The report, a copy of which became available online early last month, is the first comprehensive analysis of the church’s membership numbers in nearly two decades, according to its author, Rev. Neil Elliot, a priest and researcher based in British Columbia. (He could not be reached for comment.)
Elliot used data collected by every Anglican diocese during 2017 — the first year since 2001 that reliable data has been collected — to assess the health of the church’s membership numbers. A range of statistics were considered, including the number of baptisms, weddings and funerals held over the year, average Sunday attendance, parish membership totals and the number of committed regular donors.
The results are sobering: if membership continues to decline at the current rate, Elliot writes in his report, there will be no more members of the Anglican Church of Canada by 2040.
It was not immediately clear whether the report had been intended for release yet, but members of the Anglican community were circulating it and discussing it on social media on Thursday.
Have just seen the latest stats for the #Anglican Church of Canada @generalsynod. As you can imagine they are terribly depressing. But there are signs of hope and green shoots popping up amidst the rubble. https://t.co/GYUvdXXppm
— Fr Jonathan R Turtle ☩ (@turtology) October 31, 2019
Rev. Jonathan Turtle, the incumbent of the parish of Craighurst and Midhurst in the diocese of Toronto, found the report on a Facebook group for clergy and then shared it on Twitter. He called the data “jarring,” though not entirely surprising. “But we shouldn’t fear,” Turtle told Broadview. “The Gospel may not always permit optimism, but neither does it permit despair. I believe we have reason to be hopeful. But it may require a sober self-examination, and that requires honesty and courage.”
While the Anglican Church of Canada does not appear to have formally released the report, its director of communications, Joseph Vecsi, confirmed its existence on Monday.
Canadian Anglicans have known intuitively and through anecdote for years that their numbers have been falling, Elliot notes in his report. “What the data confirms is that this decline is happening consistently across the country from B.C. to Newfoundland,” he continues.
The church’s historical data suggests that membership has been decreasing ever since it reached its height in the 1960s, when the denomination had over 1.3 million members. But the rate of decline has been accelerating as of late.
Between 2001 and 2017, membership in the church dropped by 44 percent (from 641,845 to 357,123). Average Sunday attendance declined by 40 percent (from 162,168 to 97,421) in the same time period.
“There is no sign of any stabilisation in our numbers,” Elliot writes. “Some had hoped that our decline had bottomed out, or that programs had been effective in reversing the trends. This is now demonstrably not the case.”
The report also suggests that the Anglican Church of Canada is declining in membership faster than any other church in the global Anglican Communion, though it notes that the Episcopal Church in the U.S. is experiencing a steeper decline in average Sunday attendance. The Anglican Communion consists of 40 member churches, also known as provinces, in over 165 countries.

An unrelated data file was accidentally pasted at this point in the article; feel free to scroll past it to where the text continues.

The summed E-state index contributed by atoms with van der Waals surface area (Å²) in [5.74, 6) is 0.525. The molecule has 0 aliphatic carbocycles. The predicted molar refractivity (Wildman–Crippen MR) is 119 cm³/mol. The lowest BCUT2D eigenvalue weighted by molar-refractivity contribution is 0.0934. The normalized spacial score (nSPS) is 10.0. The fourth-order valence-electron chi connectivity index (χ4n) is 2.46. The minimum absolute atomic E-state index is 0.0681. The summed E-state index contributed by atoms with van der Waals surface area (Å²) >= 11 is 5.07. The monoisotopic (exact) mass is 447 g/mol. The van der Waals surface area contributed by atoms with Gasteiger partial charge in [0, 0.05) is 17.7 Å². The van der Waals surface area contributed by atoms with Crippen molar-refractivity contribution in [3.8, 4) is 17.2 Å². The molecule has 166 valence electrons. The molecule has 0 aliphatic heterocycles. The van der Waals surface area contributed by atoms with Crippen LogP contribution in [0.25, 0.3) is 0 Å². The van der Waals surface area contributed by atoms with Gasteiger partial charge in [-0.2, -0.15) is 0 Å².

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While the projection that the last Canadian Anglican will leave the church in 2040 caused alarm among some who read the report, Elliot writes that it is “not true to say that we will actually completely run out of members in 20 years’ time.” The current rate of decline is unlikely to continue forever — some Anglicans plan to continue practicing for decades to come.
Still, the church needs to start planning for a future with vastly reduced membership, Elliot writes. He recommends improving the church’s data collection and analysis so it can better understand the current demographic makeup of Anglicans in Canada, and so it can make better-informed decisions about which parishes are likely to grow and which aren’t.
The only dioceses in the country that reported an increase in members between 2001 and 2017 were all in northern Canada. The Yukon, Moosonee, Mishamikoweesh and Arctic dioceses all reported membership growth, with the Diocese of the Arctic experiencing the highest bump at about 10 percent.
One other sign of hope for the denomination is that while the number of Canadians who identify as Anglican on the national census is declining, it is still far larger than the number of actual members in the church, suggesting that many more Canadians identify with Anglicanism than are actually engaged with the church and its activities.
While the new report suggests significant challenges lay ahead for the Anglican Church of Canada, other mainline denominations are also shrinking. Membership in The United Church of Canada has dropped by about three-quarters in the last 50 years. And according to the Canadian census, the number of Canadians who identify as Presbyterian and Lutheran has also declined significantly. Meanwhile, the number of Canadians who identify with another Protestant denomination or with Roman Catholicism has held steady, according to census records.
Editor’s note: A previous version of this story stated that membership in The United Church of Canada had dropped by about half in the last 50 years. This version has been corrected.
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